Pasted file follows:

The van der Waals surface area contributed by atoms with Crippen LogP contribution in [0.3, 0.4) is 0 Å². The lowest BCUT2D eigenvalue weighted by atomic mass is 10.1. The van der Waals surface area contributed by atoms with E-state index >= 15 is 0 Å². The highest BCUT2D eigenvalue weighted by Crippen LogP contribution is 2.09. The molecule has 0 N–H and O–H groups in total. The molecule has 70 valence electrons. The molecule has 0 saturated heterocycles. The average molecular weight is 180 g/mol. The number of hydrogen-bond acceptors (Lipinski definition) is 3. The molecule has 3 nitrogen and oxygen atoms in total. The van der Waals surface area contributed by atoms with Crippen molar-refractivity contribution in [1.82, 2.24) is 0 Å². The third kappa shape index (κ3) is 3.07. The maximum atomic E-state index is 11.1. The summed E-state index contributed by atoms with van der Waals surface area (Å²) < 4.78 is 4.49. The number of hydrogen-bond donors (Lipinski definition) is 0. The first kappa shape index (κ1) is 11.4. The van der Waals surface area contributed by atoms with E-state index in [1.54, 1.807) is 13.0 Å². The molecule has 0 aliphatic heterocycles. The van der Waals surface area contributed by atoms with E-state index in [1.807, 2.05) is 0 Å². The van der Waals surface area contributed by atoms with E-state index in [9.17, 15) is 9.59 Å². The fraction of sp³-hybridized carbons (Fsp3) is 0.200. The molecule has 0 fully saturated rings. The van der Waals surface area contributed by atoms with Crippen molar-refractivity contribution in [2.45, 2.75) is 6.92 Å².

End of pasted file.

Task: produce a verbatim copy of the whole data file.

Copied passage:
The van der Waals surface area contributed by atoms with Crippen LogP contribution in [0.3, 0.4) is 0 Å². The lowest BCUT2D eigenvalue weighted by atomic mass is 10.1. The van der Waals surface area contributed by atoms with E-state index >= 15 is 0 Å². The highest BCUT2D eigenvalue weighted by Crippen LogP contribution is 2.09. The molecule has 0 N–H and O–H groups in total. The molecule has 70 valence electrons. The molecule has 0 saturated heterocycles. The average molecular weight is 180 g/mol. The number of hydrogen-bond acceptors (Lipinski definition) is 3. The molecule has 3 nitrogen and oxygen atoms in total. The van der Waals surface area contributed by atoms with Crippen molar-refractivity contribution in [1.82, 2.24) is 0 Å². The third kappa shape index (κ3) is 3.07. The maximum atomic E-state index is 11.1. The summed E-state index contributed by atoms with van der Waals surface area (Å²) < 4.78 is 4.49. The number of hydrogen-bond donors (Lipinski definition) is 0. The first kappa shape index (κ1) is 11.4. The van der Waals surface area contributed by atoms with E-state index in [1.54, 1.807) is 13.0 Å². The molecule has 0 aliphatic heterocycles. The van der Waals surface area contributed by atoms with E-state index in [1.807, 2.05) is 0 Å². The van der Waals surface area contributed by atoms with E-state index in [9.17, 15) is 9.59 Å². The fraction of sp³-hybridized carbons (Fsp3) is 0.200. The molecule has 0 fully saturated rings. The van der Waals surface area contributed by atoms with Crippen molar-refractivity contribution in [2.45, 2.75) is 6.92 Å².